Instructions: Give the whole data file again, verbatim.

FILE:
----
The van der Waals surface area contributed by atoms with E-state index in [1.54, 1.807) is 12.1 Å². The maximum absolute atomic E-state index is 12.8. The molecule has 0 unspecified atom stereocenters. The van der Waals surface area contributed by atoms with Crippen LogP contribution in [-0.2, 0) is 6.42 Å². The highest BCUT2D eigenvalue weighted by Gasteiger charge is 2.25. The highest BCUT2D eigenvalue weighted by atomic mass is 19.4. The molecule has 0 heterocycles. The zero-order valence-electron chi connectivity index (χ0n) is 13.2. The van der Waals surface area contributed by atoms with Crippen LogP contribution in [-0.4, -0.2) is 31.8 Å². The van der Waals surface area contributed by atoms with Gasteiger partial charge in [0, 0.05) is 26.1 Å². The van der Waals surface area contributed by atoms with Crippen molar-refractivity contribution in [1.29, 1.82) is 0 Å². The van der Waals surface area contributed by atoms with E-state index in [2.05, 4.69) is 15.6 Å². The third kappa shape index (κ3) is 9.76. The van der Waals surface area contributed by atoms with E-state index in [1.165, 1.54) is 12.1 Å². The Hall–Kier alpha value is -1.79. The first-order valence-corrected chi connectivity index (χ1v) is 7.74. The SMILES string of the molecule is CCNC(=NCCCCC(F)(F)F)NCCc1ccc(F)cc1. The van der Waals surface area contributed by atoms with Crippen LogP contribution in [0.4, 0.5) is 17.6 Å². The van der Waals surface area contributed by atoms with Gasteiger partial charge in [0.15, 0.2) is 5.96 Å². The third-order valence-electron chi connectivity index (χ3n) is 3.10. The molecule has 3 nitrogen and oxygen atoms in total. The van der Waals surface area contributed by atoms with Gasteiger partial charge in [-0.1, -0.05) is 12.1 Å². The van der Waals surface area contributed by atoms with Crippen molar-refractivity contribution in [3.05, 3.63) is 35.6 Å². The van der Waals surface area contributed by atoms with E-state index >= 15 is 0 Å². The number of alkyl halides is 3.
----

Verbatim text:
The van der Waals surface area contributed by atoms with E-state index in [1.54, 1.807) is 12.1 Å². The maximum absolute atomic E-state index is 12.8. The molecule has 0 unspecified atom stereocenters. The van der Waals surface area contributed by atoms with Crippen LogP contribution in [-0.2, 0) is 6.42 Å². The highest BCUT2D eigenvalue weighted by Gasteiger charge is 2.25. The highest BCUT2D eigenvalue weighted by atomic mass is 19.4. The molecule has 0 heterocycles. The zero-order valence-electron chi connectivity index (χ0n) is 13.2. The van der Waals surface area contributed by atoms with Crippen LogP contribution in [-0.4, -0.2) is 31.8 Å². The van der Waals surface area contributed by atoms with Gasteiger partial charge in [0, 0.05) is 26.1 Å². The van der Waals surface area contributed by atoms with Crippen molar-refractivity contribution in [1.29, 1.82) is 0 Å². The van der Waals surface area contributed by atoms with E-state index in [2.05, 4.69) is 15.6 Å². The third kappa shape index (κ3) is 9.76. The van der Waals surface area contributed by atoms with E-state index in [1.165, 1.54) is 12.1 Å². The Hall–Kier alpha value is -1.79. The first-order valence-corrected chi connectivity index (χ1v) is 7.74. The SMILES string of the molecule is CCNC(=NCCCCC(F)(F)F)NCCc1ccc(F)cc1. The van der Waals surface area contributed by atoms with Crippen LogP contribution in [0.4, 0.5) is 17.6 Å². The van der Waals surface area contributed by atoms with Gasteiger partial charge in [0.15, 0.2) is 5.96 Å². The third-order valence-electron chi connectivity index (χ3n) is 3.10. The molecule has 3 nitrogen and oxygen atoms in total. The van der Waals surface area contributed by atoms with Gasteiger partial charge in [-0.1, -0.05) is 12.1 Å². The van der Waals surface area contributed by atoms with Crippen molar-refractivity contribution in [3.05, 3.63) is 35.6 Å². The van der Waals surface area contributed by atoms with E-state index >= 15 is 0 Å². The number of alkyl halides is 3.